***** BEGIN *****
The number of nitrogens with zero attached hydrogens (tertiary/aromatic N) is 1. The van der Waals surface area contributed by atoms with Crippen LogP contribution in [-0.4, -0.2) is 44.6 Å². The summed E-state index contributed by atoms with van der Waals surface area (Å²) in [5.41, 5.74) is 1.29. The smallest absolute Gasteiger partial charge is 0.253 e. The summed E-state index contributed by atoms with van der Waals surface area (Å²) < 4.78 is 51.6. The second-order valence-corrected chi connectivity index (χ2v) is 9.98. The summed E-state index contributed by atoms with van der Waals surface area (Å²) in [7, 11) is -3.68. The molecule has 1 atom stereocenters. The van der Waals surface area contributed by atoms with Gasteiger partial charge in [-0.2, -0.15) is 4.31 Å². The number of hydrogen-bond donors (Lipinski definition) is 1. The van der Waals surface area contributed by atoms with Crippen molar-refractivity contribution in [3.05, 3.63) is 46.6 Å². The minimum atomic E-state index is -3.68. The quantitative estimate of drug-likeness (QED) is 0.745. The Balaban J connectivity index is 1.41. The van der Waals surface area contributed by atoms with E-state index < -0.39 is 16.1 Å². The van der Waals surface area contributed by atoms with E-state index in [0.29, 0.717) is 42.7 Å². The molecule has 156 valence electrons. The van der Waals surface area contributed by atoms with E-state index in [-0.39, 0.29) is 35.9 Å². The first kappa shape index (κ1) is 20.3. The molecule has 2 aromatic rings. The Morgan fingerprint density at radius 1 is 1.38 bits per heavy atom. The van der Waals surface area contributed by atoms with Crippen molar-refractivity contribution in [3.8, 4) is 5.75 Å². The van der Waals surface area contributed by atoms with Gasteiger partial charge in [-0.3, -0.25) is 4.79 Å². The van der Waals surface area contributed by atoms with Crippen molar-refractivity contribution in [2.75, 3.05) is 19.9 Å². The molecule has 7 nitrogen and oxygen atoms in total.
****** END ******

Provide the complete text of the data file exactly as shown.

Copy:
The number of nitrogens with zero attached hydrogens (tertiary/aromatic N) is 1. The van der Waals surface area contributed by atoms with Crippen LogP contribution in [-0.4, -0.2) is 44.6 Å². The summed E-state index contributed by atoms with van der Waals surface area (Å²) in [5.41, 5.74) is 1.29. The smallest absolute Gasteiger partial charge is 0.253 e. The summed E-state index contributed by atoms with van der Waals surface area (Å²) < 4.78 is 51.6. The second-order valence-corrected chi connectivity index (χ2v) is 9.98. The summed E-state index contributed by atoms with van der Waals surface area (Å²) in [7, 11) is -3.68. The molecule has 1 atom stereocenters. The van der Waals surface area contributed by atoms with Gasteiger partial charge in [-0.2, -0.15) is 4.31 Å². The number of hydrogen-bond donors (Lipinski definition) is 1. The van der Waals surface area contributed by atoms with Crippen molar-refractivity contribution in [3.05, 3.63) is 46.6 Å². The minimum atomic E-state index is -3.68. The quantitative estimate of drug-likeness (QED) is 0.745. The Balaban J connectivity index is 1.41. The van der Waals surface area contributed by atoms with E-state index < -0.39 is 16.1 Å². The van der Waals surface area contributed by atoms with E-state index in [0.29, 0.717) is 42.7 Å². The molecule has 156 valence electrons. The van der Waals surface area contributed by atoms with E-state index in [-0.39, 0.29) is 35.9 Å². The first kappa shape index (κ1) is 20.3. The molecule has 2 aromatic rings. The Morgan fingerprint density at radius 1 is 1.38 bits per heavy atom. The van der Waals surface area contributed by atoms with Crippen molar-refractivity contribution in [3.8, 4) is 5.75 Å². The van der Waals surface area contributed by atoms with Gasteiger partial charge in [-0.3, -0.25) is 4.79 Å². The van der Waals surface area contributed by atoms with Crippen molar-refractivity contribution in [2.75, 3.05) is 19.9 Å². The molecule has 7 nitrogen and oxygen atoms in total.